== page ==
Cypriot finance minister resigns amid crisis probe
Finance minister Michalis Sarris resigned Tuesday after less than five weeks in the job, as the government begins an investigation into how the country's economy nearly collapsed last month.
President Nicos Anastasiades accepted Sarris' resignation, which came as Cyprus finalized the details of its bailout with international creditors. Harris Georgiades, the 41-year-old former labor minister, will become the new head of finance.
Sarris, 66, was appointed to the position after Anastasiades' Conservatives won general elections in February, days before the island was overwhelmed by its financial crisis.
The minister, a former World Bank official who helped negotiate Cyprus' euro membership in 2008, has come under strong criticism for his handling of the bailout negotiations. On top of that, he was last year the head of Laiki Bank, one of the troubled banks at the heart of the country's financial problems.
Sarris told reporters that he decided to step down to not compromise the work of investigators.
"To ease the work of this committee, I've thought that it would be appropriate for me to put my resignation at the disposal of the president of the republic, which I did," he said. Anastasiades praised the move, hailing Sarris' political sensibility.
Earlier Tuesday, the president appointed a panel of three former supreme court judges to investigate the country's plunge to the verge of bankruptcy.
Anastasiades acknowledged the finance minister's resignation, adding that "Mr Sarris', decision to submit his resignation, for reasons of political sensibility in order to ease the work of the Investigating Committee, constitutes an example of a new mindset in Cypriot political life."
Cyprus has been given a 10 billion euro ($12.8 billion) bailout from its lenders after agreeing to overhaul its oversized banking sector flush with foreign deposits, including billions from Russia.
To secure the bailout, Cyprus had to agree that bondholders, investors and savers in the country's two biggest banks - Bank of Cyprus and Laiki - take a hit. Laiki, the country's second-largest lender, will be broken up with depositors with more than 100,000 euros ($128,000) taking major losses. Savers with more than 100,000 euros at the Bank of Cyprus could face losses of up to 60 percent on their savings as part of the rescue deal.
Cypriots are in for a great deal of economic pain for many months. Sarris said 2013 would be "a very difficult year" for the country with conditions only improving well into 2014.
To forestall a run on the country's banks, Cypriot authorities imposed restrictions on how much people can take out of their accounts when they reopened last week after a nearly two-week closure to allow politicians to hammer out a bailout deal.
The restrictions - the first-ever imposed in the 17 member group of countries that use the euro - included a daily cash withdrawal limit of 300 euros and a cap of 1,000 euros in cash for people leaving the country . But in an attempt to kickstart spending, the Finance Ministry on Tuesday eased some of the restrictions Tuesday- including raising the daily business transaction limit not requiring Central Bank approval from 5,000 euros to 25,000 euros and allowing people to make check payments worth up to 9,000 euros a month.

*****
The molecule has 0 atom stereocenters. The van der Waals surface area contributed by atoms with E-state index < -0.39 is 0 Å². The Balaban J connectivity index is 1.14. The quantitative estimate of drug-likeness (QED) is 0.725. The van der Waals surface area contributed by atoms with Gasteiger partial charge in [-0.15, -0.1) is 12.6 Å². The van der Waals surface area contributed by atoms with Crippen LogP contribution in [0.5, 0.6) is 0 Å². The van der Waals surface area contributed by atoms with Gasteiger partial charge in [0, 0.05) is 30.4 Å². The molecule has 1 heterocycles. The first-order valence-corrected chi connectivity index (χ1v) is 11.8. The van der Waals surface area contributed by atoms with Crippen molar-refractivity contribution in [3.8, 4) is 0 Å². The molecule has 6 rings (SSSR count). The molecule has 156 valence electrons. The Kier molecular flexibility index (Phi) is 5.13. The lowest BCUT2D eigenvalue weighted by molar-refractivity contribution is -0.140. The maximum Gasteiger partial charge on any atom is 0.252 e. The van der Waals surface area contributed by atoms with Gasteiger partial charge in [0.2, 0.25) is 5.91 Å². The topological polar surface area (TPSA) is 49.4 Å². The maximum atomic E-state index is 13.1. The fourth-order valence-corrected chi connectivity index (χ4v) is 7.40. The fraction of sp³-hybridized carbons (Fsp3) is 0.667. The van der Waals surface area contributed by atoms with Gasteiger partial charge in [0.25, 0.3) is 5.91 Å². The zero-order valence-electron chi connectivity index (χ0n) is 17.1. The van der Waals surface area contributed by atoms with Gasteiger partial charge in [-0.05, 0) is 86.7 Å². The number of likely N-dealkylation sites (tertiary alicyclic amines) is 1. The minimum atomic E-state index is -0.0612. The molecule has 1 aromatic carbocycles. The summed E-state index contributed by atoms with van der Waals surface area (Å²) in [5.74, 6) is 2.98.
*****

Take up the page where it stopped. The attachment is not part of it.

Cypriot officials said they hoped the all the restrictions introduced last Thursday would be lifted in a month, but Sarris on Tuesday that he "couldn't predict the exact time period."
Anastasiades himself has come under scrutiny over the crisis: a local newspaper has alleged that a company apparently co-owned by one of his relatives took money out of Laiki days before the country agreed to its bailout. The president Tuesday urged the judges to kick off their probe by investigating his family's business dealings.
Meanwhile, Cypriot government spokesman Christos Stylianides said authorities were putting the finishing touches to the country's bailout agreement with officials from the European Commission, the European Central Bank and the IMF - collectively known as the troika.
One of the conditions agreed was an extra two years, until 2018, to achieve a targeted budget surplus of 4 percent through spending cuts and tax hikes. The extension is designed to give more time for the Cypriot economy to recover. Government officials are predicting that the country's economic output will shrink by 9 percent this year alone.
"Without doubt, completion of the agreement with the troika should have been done much sooner in much more favorable political and economic conditions," Stylianides said. "Even with this delay, the situation is now normalized, stabilized and conditions are being created to restart the economy."
Under the terms of the deal, the country has been granted 22 years - which includes a 10-year grace period - to pay off the 10 billion euro bailout loan at an interest rate of 2.5-2.7 percent. The first disbursement of aid money is expected in May.
Stylianides said the troika won't have any say in how future revenues generated from the country's newfound offshore gas deposits will be used.
The government spokesman said other amendments to the deal include allowing part-time government workers to keep their jobs, to be funded by civil servants taking a pay cut; making it easier for debtors to pay off loans; avoiding a tax on dividends and affording some protection to Laiki bank pension funds.
Nicholas Paphitis in Athens contributed.